A new hominin foot from Ethiopia shows multiple Pliocene bipedal adaptations
TLDR
New pedal elements from a newly discovered partial hominin foot skeleton from eastern Africa show that new pedal elements belong to a species that does not match the contemporaneous Australopithecus afarensis in its morphology and inferred locomotor adaptations, but instead is more similar to the earlier Ardipithecus ramidus in possessing an opposable great toe. Expand
Australopithecus garhi: a new species of early hominid from Ethiopia.
TLDR
Discovery of 2.5 Ma hominid cranial and dental remains from the Hata beds of Ethiopia's Middle Awash allows recognition of a new species of Australopithecus, descended from Australipithecus afarensis and is a candidate ancestor for early Homo. Expand
Hominin diversity in the Middle Pliocene of eastern Africa: the maxilla of KNM-WT 40000
TLDR
The results of statistical analyses show that the attribution of KNM-WT 40000 to a separate species and the notion that hominin taxonomic diversity in Africa extends back well into the Middle Pliocene are supported. Expand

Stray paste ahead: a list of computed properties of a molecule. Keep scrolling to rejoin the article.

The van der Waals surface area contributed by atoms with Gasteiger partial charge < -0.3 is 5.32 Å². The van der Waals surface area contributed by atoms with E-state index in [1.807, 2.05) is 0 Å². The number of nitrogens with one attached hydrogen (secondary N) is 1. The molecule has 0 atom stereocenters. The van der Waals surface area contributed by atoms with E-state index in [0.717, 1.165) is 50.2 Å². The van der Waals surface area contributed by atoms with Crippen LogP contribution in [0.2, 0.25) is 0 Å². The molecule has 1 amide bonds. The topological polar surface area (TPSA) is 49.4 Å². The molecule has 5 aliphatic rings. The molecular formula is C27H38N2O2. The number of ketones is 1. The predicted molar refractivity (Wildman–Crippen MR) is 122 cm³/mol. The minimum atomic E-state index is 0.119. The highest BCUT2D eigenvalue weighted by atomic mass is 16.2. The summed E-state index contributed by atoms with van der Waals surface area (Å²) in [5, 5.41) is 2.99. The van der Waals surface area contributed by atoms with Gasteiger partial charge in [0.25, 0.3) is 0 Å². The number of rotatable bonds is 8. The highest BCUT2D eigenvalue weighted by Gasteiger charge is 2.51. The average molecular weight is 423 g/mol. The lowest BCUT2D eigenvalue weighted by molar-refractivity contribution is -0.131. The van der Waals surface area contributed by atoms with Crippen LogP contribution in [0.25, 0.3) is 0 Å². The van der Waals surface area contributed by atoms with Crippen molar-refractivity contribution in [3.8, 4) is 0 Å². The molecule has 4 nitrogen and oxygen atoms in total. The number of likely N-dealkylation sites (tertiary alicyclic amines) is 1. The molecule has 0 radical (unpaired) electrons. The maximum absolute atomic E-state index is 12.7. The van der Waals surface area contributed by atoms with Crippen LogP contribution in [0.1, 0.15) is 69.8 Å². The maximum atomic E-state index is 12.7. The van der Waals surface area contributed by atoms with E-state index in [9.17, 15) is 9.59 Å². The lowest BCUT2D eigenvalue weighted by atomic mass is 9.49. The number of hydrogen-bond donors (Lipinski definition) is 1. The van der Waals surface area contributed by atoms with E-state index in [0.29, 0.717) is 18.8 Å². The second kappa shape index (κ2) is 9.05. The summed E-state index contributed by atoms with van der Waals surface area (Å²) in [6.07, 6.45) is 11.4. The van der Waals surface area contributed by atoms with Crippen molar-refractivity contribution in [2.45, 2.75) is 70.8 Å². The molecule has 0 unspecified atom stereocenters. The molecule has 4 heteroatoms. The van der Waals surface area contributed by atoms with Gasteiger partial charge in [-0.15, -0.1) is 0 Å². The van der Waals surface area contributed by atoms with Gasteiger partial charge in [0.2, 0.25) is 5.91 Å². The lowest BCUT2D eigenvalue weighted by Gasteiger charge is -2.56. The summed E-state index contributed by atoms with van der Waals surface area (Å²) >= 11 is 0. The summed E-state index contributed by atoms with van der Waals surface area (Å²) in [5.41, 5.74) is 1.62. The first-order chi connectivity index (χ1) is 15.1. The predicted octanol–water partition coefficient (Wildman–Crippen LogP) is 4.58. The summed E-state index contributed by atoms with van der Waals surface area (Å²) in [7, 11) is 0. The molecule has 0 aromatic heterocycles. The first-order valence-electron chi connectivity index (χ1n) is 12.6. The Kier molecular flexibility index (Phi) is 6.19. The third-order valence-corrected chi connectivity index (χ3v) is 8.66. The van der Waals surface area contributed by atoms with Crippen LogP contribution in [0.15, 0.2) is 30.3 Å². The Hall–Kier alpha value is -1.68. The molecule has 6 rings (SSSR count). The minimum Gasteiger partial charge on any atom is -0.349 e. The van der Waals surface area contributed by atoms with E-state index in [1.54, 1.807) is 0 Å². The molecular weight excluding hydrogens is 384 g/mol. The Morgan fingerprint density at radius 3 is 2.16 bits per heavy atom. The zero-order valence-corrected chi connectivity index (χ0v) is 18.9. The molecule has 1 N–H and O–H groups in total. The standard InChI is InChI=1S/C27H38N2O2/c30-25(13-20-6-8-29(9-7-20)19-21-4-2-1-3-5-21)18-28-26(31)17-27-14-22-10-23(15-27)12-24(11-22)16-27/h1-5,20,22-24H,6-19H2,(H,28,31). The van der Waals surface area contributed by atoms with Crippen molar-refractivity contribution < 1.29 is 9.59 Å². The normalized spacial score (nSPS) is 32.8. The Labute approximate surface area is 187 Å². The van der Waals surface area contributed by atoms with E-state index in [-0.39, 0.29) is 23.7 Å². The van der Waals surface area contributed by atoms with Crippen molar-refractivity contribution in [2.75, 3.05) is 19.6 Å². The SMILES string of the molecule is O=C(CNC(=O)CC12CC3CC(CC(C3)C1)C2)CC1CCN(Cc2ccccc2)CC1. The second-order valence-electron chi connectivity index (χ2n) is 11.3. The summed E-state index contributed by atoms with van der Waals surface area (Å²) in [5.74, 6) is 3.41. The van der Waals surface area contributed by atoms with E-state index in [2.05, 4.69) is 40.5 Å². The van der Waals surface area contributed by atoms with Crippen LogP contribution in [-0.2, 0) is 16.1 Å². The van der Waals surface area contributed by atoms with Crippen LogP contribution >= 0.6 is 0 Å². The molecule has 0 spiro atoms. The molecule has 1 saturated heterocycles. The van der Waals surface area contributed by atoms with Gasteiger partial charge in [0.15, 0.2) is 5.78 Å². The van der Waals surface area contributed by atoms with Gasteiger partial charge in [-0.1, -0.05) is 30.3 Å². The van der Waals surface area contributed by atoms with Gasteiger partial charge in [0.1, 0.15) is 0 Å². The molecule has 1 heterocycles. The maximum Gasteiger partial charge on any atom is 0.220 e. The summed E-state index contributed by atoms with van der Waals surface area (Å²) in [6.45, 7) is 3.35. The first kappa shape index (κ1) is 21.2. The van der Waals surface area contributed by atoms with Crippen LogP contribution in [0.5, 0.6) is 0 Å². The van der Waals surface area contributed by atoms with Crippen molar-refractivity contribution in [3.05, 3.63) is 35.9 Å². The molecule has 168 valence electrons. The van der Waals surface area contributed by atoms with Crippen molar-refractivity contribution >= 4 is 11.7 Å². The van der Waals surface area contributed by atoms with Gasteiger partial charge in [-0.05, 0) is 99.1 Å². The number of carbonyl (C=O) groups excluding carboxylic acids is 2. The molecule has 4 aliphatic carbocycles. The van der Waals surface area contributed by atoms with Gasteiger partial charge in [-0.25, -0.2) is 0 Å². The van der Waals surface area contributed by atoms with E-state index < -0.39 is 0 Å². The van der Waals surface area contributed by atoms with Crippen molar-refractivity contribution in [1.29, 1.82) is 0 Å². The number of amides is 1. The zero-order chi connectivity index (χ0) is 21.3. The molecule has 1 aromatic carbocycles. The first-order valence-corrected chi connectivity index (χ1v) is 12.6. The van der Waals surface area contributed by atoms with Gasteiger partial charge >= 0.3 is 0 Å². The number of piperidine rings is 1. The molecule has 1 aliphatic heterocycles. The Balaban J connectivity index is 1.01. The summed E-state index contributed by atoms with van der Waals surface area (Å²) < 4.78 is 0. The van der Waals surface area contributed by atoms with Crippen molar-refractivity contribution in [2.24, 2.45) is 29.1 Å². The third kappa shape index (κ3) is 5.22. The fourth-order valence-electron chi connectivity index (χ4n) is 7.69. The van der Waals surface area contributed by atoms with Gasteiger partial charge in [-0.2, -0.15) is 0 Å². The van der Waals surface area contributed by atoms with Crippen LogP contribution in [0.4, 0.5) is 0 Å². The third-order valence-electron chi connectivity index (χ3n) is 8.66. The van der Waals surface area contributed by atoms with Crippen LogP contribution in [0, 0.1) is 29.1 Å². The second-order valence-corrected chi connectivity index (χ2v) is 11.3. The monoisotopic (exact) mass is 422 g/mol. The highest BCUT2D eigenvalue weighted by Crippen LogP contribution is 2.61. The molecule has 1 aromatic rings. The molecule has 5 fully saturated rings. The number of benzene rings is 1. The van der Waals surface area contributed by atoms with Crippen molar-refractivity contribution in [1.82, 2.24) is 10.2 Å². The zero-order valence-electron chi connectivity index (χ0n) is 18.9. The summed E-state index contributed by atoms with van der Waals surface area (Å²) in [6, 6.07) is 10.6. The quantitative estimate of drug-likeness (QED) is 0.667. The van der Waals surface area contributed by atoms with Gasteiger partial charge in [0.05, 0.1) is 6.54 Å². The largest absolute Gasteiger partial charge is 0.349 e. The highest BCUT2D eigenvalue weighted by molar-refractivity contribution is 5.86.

New fossils of Australopithecus anamensis from Kanapoi, West Turkana, Kenya (2003-2008).
TLDR
Nine new Kanapoi hominin fossils support the observation that canine crown height, morphology, root size and dimorphism were not altered from a primitive ape-like condition as part of a single event in human evolution, and that there may have been an adaptive difference in canine function between A. anamensis and A.afarensis. Expand
New four-million-year-old hominid species from Kanapoi and Allia Bay, Kenya
TLDR
The mosaic of primitive and derived features shows this species to be a possible ancestor to Australopithecus afarensis and suggests that Ardipithecus ramidus is a sister species to this and all later hominids. Expand
Asa Issie, Aramis and the origin of Australopithecus
TLDR
New fossils from the Middle Awash study area that extend the known Au. Expand
"Lucy" redux: a review of research on Australopithecus afarensis.
TLDR
The discovery and naming of A. afarensis coincided with important developments in theory and methodology in paleoanthropology; in addition, important fossil and genetic discoveries were changing expectations about hominin divergence dates from extant African apes. Expand
New fossils from Koobi Fora in northern Kenya confirm taxonomic diversity in early Homo
TLDR
Three newly discovered fossils are reported on that clarify the anatomy and taxonomic status of KNM-ER 1470 and confirm the presence of two contemporary species of early Homo, in addition to Homo erectus, in the early Pleistocene of eastern Africa. Expand
...
1
2
3
4
...